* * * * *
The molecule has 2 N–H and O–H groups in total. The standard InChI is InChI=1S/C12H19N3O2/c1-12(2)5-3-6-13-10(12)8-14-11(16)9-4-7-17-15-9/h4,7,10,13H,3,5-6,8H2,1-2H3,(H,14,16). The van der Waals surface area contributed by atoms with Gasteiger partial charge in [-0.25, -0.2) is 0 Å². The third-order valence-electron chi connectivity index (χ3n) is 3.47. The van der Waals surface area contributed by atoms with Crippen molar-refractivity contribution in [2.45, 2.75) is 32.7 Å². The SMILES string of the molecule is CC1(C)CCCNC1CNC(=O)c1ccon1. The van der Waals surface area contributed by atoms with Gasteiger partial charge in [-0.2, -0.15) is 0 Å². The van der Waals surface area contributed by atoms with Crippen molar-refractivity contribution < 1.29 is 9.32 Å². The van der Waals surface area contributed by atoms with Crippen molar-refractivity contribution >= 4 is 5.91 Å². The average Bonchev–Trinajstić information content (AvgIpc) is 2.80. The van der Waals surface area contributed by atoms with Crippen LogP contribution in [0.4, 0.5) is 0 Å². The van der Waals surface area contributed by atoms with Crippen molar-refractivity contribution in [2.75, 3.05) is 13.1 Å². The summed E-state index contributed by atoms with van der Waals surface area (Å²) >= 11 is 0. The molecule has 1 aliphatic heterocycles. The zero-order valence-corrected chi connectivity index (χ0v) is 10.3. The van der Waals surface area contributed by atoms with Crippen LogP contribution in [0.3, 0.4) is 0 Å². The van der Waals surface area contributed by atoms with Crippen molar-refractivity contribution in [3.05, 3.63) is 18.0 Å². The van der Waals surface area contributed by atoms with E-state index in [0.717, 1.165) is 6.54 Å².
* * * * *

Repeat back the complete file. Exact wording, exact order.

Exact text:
The molecule has 2 N–H and O–H groups in total. The standard InChI is InChI=1S/C12H19N3O2/c1-12(2)5-3-6-13-10(12)8-14-11(16)9-4-7-17-15-9/h4,7,10,13H,3,5-6,8H2,1-2H3,(H,14,16). The van der Waals surface area contributed by atoms with Gasteiger partial charge in [-0.25, -0.2) is 0 Å². The third-order valence-electron chi connectivity index (χ3n) is 3.47. The van der Waals surface area contributed by atoms with Crippen molar-refractivity contribution in [2.45, 2.75) is 32.7 Å². The SMILES string of the molecule is CC1(C)CCCNC1CNC(=O)c1ccon1. The van der Waals surface area contributed by atoms with Gasteiger partial charge in [-0.2, -0.15) is 0 Å². The van der Waals surface area contributed by atoms with Crippen molar-refractivity contribution < 1.29 is 9.32 Å². The van der Waals surface area contributed by atoms with Crippen molar-refractivity contribution >= 4 is 5.91 Å². The average Bonchev–Trinajstić information content (AvgIpc) is 2.80. The van der Waals surface area contributed by atoms with Crippen LogP contribution in [0.4, 0.5) is 0 Å². The van der Waals surface area contributed by atoms with Crippen molar-refractivity contribution in [2.75, 3.05) is 13.1 Å². The summed E-state index contributed by atoms with van der Waals surface area (Å²) >= 11 is 0. The molecule has 1 aliphatic heterocycles. The zero-order valence-corrected chi connectivity index (χ0v) is 10.3. The van der Waals surface area contributed by atoms with Crippen LogP contribution in [0.3, 0.4) is 0 Å². The van der Waals surface area contributed by atoms with Crippen molar-refractivity contribution in [3.05, 3.63) is 18.0 Å². The van der Waals surface area contributed by atoms with E-state index in [0.717, 1.165) is 6.54 Å².